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Biden treads tightrope on Israel-Hamas ceasefire

WASHINGTON: US President Joe Biden’s administration is treading a tightrope on Israel, with Washington firmly backing its ally while urging caution and calling for pauses in the fighting to get aid into Gaza.

The 80-year-old has had to balance uncompromising support for Israel‘s right to defend itself since the Oct 7 Hamas attacks with concern over the plight of civilians in Gaza and the risks of a wider war.

That balancing act is becoming tougher by the day, with reports that Washington is concerned about Israel’s plan of action for a Gaza invasion, and global calls for a ceasefire mounting as Israel bombards the territory.

Thousands of people have been killed on both sides since Hamas militants stormed across the border, executing civilians and seizing hostages, with Israel retaliating with relentless strikes on the Gaza Strip.

The White House publicly insists the United States is not “dictating terms” to Israel, despite having a number of military advisors on the ground there.

“The Israelis are making their own decisions,” Biden told reporters on Tuesday (Oct 24), when asked if he had called on Israel to delay a ground invasion.

It has also taken a firm tone on any truce, despite UN Secretary-General Antonio Guterres on Tuesday calling for an “immediate” ceasefire and alleging violations of international law in Gaza.

“A ceasefire right now really only benefits Hamas,” National Security Council spokesman John Kirby told journalists on Tuesday.


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But the actual US position appears to be more nuanced.

It was Biden himself who appeared to open the door to the subject. He said on Monday when a reporter asked about the possibility of a ceasefire deal that “we should have those hostages released and then we can talk”.

That was followed by US Secretary of State Antony Blinken asking the UN Security Council to support a new US-led resolution on the conflict Tuesday that would back “humanitarian pauses” to let in aid but not a full ceasefire.

Kirby followed up by saying the idea was “something that ought to be considered”.

“We want to see all measure of protection for civilians and pauses in an operation is a tool and a tactic that can do that for temporary periods of time,” he said.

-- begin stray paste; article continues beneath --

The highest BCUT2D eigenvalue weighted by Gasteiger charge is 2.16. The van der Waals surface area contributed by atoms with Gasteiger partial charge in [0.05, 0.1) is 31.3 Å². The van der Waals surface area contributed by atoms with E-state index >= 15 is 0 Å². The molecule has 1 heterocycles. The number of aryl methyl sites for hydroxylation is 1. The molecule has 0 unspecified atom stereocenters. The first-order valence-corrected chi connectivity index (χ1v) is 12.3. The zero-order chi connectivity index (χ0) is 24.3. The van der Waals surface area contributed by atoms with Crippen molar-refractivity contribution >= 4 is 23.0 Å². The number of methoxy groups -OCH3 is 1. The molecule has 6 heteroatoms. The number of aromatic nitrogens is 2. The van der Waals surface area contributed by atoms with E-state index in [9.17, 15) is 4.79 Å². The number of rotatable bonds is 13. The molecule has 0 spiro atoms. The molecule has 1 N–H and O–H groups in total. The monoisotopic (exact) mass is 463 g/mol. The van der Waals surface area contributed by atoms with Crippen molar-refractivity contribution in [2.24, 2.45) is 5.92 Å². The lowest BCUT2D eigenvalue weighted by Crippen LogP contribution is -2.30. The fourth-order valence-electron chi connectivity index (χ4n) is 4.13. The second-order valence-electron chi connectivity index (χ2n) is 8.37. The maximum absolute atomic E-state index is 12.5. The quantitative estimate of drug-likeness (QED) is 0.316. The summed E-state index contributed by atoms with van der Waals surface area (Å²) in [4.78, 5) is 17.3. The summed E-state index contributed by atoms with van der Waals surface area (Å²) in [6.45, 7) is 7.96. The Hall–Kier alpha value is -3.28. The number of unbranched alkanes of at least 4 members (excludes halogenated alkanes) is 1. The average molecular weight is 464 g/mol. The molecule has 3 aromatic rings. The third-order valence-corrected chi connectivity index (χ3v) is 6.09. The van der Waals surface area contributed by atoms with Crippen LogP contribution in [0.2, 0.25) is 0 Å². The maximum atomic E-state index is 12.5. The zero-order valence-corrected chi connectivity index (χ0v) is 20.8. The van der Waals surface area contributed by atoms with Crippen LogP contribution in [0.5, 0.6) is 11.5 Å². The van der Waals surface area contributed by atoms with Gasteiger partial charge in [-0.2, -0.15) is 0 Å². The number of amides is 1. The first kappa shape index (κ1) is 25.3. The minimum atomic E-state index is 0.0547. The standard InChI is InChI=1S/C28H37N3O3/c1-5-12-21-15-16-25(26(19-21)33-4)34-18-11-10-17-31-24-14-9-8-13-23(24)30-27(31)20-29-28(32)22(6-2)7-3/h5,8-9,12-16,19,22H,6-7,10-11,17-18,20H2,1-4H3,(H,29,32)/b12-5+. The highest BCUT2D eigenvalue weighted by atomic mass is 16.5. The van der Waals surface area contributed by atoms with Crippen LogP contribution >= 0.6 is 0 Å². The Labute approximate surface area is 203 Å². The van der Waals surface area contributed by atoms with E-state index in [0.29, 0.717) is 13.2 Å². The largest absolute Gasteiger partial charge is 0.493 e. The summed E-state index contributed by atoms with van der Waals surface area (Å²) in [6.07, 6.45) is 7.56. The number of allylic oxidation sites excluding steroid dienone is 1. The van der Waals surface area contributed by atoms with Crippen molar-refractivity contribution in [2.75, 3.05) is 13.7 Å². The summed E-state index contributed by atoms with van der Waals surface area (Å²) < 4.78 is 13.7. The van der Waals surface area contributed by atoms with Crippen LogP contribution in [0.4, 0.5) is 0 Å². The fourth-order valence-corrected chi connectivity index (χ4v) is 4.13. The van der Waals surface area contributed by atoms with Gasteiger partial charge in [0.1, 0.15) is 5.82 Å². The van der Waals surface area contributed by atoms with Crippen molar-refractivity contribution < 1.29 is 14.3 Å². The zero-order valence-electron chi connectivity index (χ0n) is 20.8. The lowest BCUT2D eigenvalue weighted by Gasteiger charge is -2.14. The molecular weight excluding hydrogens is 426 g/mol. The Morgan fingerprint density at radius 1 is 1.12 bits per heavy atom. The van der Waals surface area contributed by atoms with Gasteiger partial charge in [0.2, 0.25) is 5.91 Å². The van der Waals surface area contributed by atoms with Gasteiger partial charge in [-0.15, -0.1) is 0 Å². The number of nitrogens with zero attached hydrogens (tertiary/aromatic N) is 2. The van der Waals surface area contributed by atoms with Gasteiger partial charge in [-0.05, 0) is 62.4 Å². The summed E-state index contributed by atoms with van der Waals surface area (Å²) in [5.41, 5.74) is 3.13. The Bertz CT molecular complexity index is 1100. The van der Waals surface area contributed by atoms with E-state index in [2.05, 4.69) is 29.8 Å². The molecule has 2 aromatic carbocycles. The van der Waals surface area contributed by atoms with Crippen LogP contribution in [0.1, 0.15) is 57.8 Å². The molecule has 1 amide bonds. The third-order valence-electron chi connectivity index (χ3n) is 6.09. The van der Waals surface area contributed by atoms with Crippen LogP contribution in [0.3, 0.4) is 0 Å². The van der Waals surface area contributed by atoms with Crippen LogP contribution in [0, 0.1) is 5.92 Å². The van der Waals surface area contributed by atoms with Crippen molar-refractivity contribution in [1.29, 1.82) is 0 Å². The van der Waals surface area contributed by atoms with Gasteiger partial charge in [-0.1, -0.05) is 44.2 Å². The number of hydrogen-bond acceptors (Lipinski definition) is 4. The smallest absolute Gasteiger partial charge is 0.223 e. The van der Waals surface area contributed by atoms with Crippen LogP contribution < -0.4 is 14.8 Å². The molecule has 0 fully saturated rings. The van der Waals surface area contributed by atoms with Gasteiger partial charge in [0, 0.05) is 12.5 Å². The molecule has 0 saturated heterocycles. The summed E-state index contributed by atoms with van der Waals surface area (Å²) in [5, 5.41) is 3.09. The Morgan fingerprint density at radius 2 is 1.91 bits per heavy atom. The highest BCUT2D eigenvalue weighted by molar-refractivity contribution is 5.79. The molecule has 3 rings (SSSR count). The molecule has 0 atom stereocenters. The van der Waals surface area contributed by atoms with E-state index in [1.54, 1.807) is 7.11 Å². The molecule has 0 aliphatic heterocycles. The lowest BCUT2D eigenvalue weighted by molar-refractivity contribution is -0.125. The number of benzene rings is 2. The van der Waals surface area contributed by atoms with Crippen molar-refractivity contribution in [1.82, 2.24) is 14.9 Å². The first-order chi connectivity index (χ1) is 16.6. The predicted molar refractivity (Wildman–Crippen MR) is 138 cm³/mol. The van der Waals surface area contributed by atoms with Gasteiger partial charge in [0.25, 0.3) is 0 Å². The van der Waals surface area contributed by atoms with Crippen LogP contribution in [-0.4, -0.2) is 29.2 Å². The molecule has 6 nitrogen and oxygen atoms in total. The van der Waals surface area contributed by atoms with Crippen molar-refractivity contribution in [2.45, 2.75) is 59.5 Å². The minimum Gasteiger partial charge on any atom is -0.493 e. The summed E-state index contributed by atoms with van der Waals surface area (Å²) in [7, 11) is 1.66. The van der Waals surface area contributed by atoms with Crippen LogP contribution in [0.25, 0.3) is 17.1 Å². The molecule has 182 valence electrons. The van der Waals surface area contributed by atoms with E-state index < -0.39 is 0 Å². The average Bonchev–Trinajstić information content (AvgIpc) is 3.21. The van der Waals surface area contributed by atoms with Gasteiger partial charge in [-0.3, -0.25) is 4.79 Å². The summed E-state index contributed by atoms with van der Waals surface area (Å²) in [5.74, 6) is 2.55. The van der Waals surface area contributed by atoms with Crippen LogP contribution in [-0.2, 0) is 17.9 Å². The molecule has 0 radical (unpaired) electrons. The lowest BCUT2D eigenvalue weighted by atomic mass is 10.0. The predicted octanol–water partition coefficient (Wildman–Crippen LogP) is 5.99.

“It’s not the same as saying a ceasefire.”

Biden meanwhile emphasised the need for Palestinians to get more aid, saying deliveries were “not fast enough”, with only a handful of trucks having made it through the Rafah crossing from Egypt.

The balancing act reflects the wider concerns about what a full Israeli invasion could mean.

The New York times reported that Biden’s administration was worried that Israel lacked “achievable military objectives” in Gaza, while the Washington Post said Washington had tried to slow an invasion in the days after the Hamas attacks.

US Defense Secretary Lloyd Austin told ABC News over the weekend that invading Gaza could be “more difficult” than the grueling battle to retake the Iraqi city of Mosul from the Islamic State in 2017.


“One of the things US officials have been saying is, look, we’ve been fighting counterinsurgencies in the Middle East for decades now … You have to think more deeply,” Middle East analyst Jon Alterman of the Center for Strategic and International Studies said in an online discussion Monday.

“I don’t sense the Israelis are very receptive to that right now. They are still so shocked.”

More than 1,400 people have been killed in Israel since Hamas carried out an unprecedented attack on Oct 7, according to Israeli authorities.

At least 5,791 Palestinians, mostly civilians, have been killed across the Gaza Strip in relentless Israeli bombardments since the attacks, according to the Hamas government’s Ministry of Health.

Biden’s visit to Israel last week touched on the same theme, even as he showed solidarity with longtime ally Israel.

He urged Israel not to be consumed by “rage” like the United States was after the 9/11 attacks, which he said had led to “mistakes”.

Nevertheless, the White House said the world had to be prepared for civilian casualties in Gaza.

“This is war. It is combat. It is bloody, it is ugly, and it’s going to be messy and innocent civilians are going to be hurt going forward,” the White House’s Kirby said.


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